In Malibu, some residents were also allowed to return home Wednesday afternoon.

The following areas were reopened to residents only at 2 p.m.: Pacific Coast Highway from Carbon Canyon Road (east) to Webb Way (west), the neighborhoods of Serra Retreat and Sweetwater Mesa, areas from the eastern city limits to Webb Way and from the ocean to the northern Malibu city limits.

Officials moved the checkpoint verifying residency from Pacific Coast Highway and Coastline Road to Pacific Coast Highway and Carbon Canyon Road in the City of Malibu. Only residents who live in the repopulated areas west of Carbon Canyon Road will be permitted to enter that area, while the area west of Webb Way will remain closed.

The ruins of an ocean view home in Malibu are seen in the aftermath of the Woolsey Fire on Nov. 14, 2018. (Credit: David McNew / AFP / Getty Images)

The ruins of an ocean view home in Malibu are seen in the aftermath of the Woolsey Fire on Nov. 14, 2018. (Credit: David McNew / AFP / Getty Images)

Other residents being allowed to return home include those in unincorporated Agoura in the following areas:

  • Kanan Road from Cornell Road (north) to Malibu View Court (south)
  • Southeast of Kanan Road to include the Saratoga Hills neighborhood
  • Cornell Road from Kanan Road, north of Wagon Road

However, Kanan Road south of Agoura Road is open only to Malibu View Court, not to the coast, according to Cal Fire and CHP officials.

Other areas of L.A. County no longer under an evacuation orders include:

  • Northern section of unincorporated Topanga, including north of Viewridge Road, south of the Los Angeles city limits, east of Topanga Canyon Boulevard and west of Double Ranch Road or Santa Maria Road
  • Malibu areas including along Pacific Coast Highway, west of Coastline Drive and east of Carbon Mesa Road

Evacuations were lifted from the ocean to the Malibu city limits with the exception of the following areas, where there are full closures:

  • Tuna Canyon Road and Pacific Coast Highway. Evacuation orders still in effect for neighborhoods north of PCH and Tuna Canyon Road
  • Topanga Canyon Boulevard. Evacuation orders remain in effect for neighborhoods north of PCH and Topanga Canyon Boulevard
  • Rambla Pacifico Drive 400m north of PCH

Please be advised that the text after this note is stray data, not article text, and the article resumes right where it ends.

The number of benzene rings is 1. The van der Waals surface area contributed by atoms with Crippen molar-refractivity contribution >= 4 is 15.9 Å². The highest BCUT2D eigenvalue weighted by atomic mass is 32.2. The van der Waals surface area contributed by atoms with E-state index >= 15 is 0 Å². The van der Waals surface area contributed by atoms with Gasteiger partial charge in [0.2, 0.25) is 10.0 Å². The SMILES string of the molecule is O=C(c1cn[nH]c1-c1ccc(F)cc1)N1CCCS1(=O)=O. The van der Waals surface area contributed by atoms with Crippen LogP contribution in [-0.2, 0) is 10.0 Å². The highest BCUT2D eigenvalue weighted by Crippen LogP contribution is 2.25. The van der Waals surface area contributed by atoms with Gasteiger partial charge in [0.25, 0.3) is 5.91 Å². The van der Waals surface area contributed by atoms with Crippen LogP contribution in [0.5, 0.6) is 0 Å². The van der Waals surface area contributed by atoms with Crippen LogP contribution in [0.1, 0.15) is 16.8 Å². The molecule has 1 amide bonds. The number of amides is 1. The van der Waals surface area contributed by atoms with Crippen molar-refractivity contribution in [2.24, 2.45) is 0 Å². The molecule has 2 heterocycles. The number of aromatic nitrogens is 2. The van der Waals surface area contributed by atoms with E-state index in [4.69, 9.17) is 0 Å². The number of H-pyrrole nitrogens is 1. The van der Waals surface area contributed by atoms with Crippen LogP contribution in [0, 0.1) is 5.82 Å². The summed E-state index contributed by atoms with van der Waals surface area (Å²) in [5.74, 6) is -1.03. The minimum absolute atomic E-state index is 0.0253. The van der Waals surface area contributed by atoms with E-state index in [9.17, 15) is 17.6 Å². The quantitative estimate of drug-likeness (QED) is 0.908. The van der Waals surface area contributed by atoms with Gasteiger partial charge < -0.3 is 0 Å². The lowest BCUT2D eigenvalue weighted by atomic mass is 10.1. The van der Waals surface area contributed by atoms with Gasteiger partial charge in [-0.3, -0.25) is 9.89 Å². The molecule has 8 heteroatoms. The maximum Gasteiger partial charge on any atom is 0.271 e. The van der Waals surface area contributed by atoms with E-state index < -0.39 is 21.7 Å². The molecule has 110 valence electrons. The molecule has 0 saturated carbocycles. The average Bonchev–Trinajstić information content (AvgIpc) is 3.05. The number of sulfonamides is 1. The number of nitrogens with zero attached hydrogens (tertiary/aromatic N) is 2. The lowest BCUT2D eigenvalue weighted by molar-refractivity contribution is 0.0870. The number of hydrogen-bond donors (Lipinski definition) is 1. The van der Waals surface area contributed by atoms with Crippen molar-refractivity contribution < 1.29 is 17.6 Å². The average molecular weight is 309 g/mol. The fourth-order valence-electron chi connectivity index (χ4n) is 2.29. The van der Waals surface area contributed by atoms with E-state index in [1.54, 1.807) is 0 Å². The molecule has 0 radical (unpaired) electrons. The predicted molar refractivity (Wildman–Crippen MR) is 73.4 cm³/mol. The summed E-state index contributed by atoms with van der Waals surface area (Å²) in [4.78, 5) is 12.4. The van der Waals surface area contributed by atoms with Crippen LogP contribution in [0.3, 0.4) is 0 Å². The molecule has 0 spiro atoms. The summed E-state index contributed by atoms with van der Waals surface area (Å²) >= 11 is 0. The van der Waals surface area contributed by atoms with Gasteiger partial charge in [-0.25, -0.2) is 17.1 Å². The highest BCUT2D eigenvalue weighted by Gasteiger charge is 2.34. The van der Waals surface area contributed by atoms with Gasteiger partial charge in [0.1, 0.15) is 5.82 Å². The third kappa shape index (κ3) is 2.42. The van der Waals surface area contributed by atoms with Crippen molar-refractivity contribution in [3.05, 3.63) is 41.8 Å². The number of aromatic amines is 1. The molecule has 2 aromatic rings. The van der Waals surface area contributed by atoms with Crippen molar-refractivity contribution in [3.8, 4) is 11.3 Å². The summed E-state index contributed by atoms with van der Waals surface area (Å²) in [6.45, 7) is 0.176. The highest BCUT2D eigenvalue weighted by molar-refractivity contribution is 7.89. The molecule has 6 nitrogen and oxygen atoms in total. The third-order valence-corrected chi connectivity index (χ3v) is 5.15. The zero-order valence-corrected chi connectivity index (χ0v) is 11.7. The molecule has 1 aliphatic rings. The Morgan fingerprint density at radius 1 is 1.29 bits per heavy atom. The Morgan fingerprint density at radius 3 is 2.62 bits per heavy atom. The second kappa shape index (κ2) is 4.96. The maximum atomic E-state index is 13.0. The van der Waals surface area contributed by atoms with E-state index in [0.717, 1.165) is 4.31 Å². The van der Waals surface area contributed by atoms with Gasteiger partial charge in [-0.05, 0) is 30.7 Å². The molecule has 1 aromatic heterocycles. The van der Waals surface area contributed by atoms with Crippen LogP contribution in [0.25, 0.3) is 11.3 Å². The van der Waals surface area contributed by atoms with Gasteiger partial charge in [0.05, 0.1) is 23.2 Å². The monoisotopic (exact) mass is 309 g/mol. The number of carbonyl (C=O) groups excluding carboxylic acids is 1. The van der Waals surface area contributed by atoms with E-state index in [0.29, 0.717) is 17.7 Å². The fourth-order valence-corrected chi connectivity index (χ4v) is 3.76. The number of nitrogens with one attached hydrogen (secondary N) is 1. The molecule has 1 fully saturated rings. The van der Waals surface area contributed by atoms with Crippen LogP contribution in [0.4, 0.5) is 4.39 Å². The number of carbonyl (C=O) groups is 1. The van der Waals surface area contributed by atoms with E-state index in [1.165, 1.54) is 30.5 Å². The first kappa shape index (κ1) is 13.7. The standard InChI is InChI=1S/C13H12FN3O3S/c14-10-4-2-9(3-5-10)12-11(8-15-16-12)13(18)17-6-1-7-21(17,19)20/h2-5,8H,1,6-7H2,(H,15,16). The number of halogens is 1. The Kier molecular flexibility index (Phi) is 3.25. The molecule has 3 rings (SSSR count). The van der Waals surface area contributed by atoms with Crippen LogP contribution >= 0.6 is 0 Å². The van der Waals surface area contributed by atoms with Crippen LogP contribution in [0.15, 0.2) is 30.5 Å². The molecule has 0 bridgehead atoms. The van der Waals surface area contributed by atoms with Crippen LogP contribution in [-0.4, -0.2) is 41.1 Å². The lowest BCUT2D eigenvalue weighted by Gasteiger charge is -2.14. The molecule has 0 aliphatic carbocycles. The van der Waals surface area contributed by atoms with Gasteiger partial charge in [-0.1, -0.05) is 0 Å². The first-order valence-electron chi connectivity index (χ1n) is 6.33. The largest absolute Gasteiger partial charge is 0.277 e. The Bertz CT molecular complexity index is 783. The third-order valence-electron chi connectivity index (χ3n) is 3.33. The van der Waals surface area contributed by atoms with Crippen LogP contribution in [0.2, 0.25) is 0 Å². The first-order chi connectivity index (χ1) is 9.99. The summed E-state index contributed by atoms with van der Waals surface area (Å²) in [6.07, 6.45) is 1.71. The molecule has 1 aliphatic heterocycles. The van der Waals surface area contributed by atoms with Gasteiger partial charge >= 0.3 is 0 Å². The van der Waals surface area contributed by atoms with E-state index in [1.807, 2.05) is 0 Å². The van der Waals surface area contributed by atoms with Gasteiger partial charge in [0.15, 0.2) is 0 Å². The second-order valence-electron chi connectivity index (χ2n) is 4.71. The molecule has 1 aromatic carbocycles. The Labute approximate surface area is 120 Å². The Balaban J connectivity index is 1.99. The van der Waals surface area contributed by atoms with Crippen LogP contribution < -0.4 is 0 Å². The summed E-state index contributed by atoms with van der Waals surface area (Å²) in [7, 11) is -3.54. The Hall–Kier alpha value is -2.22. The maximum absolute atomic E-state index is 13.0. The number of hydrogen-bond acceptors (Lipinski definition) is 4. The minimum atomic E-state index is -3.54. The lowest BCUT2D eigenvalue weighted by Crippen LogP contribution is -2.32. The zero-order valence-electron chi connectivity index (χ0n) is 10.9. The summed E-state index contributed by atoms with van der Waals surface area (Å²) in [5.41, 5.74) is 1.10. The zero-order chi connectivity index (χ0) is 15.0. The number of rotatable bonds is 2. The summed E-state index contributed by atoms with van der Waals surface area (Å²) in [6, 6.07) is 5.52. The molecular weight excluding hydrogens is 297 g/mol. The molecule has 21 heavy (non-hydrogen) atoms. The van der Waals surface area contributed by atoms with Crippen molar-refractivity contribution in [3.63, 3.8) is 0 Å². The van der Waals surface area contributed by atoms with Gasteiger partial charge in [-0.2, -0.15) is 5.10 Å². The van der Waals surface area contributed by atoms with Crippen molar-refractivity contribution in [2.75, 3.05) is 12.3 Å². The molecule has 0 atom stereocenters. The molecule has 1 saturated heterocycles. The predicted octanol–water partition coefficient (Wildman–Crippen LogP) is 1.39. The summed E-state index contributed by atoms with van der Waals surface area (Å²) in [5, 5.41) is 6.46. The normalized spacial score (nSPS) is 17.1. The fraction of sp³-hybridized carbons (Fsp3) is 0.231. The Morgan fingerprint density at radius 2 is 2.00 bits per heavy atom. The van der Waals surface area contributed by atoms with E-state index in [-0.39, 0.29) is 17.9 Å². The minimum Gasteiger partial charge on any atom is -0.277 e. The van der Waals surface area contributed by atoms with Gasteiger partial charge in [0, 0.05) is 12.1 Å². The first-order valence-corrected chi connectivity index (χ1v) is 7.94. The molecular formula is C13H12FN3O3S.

For a full list of evacuations and the latest information on orders in L.A. County, visit www.lacounty.gov/woolseyfire.

Ventura County Evacuations

For the latest information about evacuations in Ventura County visit www.vcemergency.com.

Ventura County Fire Chief Mark Lorenzen said more than 50,000 people remain evacuated in his county due to the blaze.

Evacuation orders were lifted for homes in the Lake Sherwood community north of the lake and south of Potrero Road. That includes homes along Lake Sherwood Drive, Stone Creek Court, Baybrook Court, David Lane, Ravensbury Street, Cricketfield Court, Trentham Road, Cal Fire officials reported.

Road closures that remain in place:

  • Potrero Road at Stafford Road
  • Potrero Road at Wendy Drive
  • Westlake Boulevard at Carlisle Road

Disaster Aid Teams on Scene

Officials with the Federal Emergency Management Agency (FEMA) and staff from L.A. County's Department of Mental Health have responded to the fire area and were working to register those affected for disaster aid and other forms of assistance.

Emergency aid staff will be wearing FEMA attire and carry a FEMA photo ID, which residents should ask to see to confirm they are speaking with a qualified individual.

Those impacted could be eligible to receive grants for temporary housing and home repair, or qualify for a low-interest disaster loan.

Residents and business owners can begin applying for assistance online at www.DisasterAssistance.gov or by calling 800-621-3362 or 800-462-7585.

People whose mental health has suffered as a result of the fire can also get support by calling the Disaster Distress Helpline at 800-985-5990 or texting “TalkWithUs” to 66746.

KTLA's Cindy Von Quednow and Marissa Wenzke contributed to this story.

Correction: A previous version of this story incorrectly identified the area where the third fire victim's body was found.